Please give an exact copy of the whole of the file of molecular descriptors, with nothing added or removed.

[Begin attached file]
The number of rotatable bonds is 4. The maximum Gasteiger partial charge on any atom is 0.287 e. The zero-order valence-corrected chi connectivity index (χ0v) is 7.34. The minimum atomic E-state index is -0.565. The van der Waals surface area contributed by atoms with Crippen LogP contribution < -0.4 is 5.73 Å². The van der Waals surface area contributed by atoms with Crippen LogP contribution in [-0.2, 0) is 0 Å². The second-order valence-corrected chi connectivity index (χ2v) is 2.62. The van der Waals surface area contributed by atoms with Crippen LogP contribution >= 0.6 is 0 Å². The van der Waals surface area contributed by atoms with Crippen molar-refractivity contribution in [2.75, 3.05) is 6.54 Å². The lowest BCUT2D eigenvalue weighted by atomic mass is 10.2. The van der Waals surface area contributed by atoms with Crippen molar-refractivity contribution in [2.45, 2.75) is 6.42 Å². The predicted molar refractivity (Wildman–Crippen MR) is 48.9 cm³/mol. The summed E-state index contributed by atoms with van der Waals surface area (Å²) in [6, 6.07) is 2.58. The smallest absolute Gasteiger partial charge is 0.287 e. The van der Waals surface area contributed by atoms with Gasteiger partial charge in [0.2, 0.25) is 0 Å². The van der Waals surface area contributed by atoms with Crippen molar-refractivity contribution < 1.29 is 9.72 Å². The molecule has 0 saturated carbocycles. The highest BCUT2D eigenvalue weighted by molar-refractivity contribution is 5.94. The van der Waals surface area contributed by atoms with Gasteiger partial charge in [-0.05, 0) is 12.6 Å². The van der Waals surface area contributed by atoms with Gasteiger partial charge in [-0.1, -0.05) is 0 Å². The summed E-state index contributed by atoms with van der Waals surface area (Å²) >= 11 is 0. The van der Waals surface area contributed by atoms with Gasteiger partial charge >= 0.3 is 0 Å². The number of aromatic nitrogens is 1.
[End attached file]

The number of rotatable bonds is 4. The maximum Gasteiger partial charge on any atom is 0.287 e. The zero-order valence-corrected chi connectivity index (χ0v) is 7.34. The minimum atomic E-state index is -0.565. The van der Waals surface area contributed by atoms with Crippen LogP contribution < -0.4 is 5.73 Å². The van der Waals surface area contributed by atoms with Crippen LogP contribution in [-0.2, 0) is 0 Å². The second-order valence-corrected chi connectivity index (χ2v) is 2.62. The van der Waals surface area contributed by atoms with Crippen LogP contribution >= 0.6 is 0 Å². The van der Waals surface area contributed by atoms with Crippen molar-refractivity contribution in [2.75, 3.05) is 6.54 Å². The lowest BCUT2D eigenvalue weighted by atomic mass is 10.2. The van der Waals surface area contributed by atoms with Crippen molar-refractivity contribution in [2.45, 2.75) is 6.42 Å². The predicted molar refractivity (Wildman–Crippen MR) is 48.9 cm³/mol. The summed E-state index contributed by atoms with van der Waals surface area (Å²) in [6, 6.07) is 2.58. The smallest absolute Gasteiger partial charge is 0.287 e. The van der Waals surface area contributed by atoms with Gasteiger partial charge in [0.2, 0.25) is 0 Å². The van der Waals surface area contributed by atoms with Crippen molar-refractivity contribution < 1.29 is 9.72 Å². The molecule has 0 saturated carbocycles. The highest BCUT2D eigenvalue weighted by molar-refractivity contribution is 5.94. The van der Waals surface area contributed by atoms with Gasteiger partial charge in [-0.05, 0) is 12.6 Å². The van der Waals surface area contributed by atoms with Gasteiger partial charge in [-0.1, -0.05) is 0 Å². The summed E-state index contributed by atoms with van der Waals surface area (Å²) >= 11 is 0. The van der Waals surface area contributed by atoms with Gasteiger partial charge >= 0.3 is 0 Å². The number of aromatic nitrogens is 1.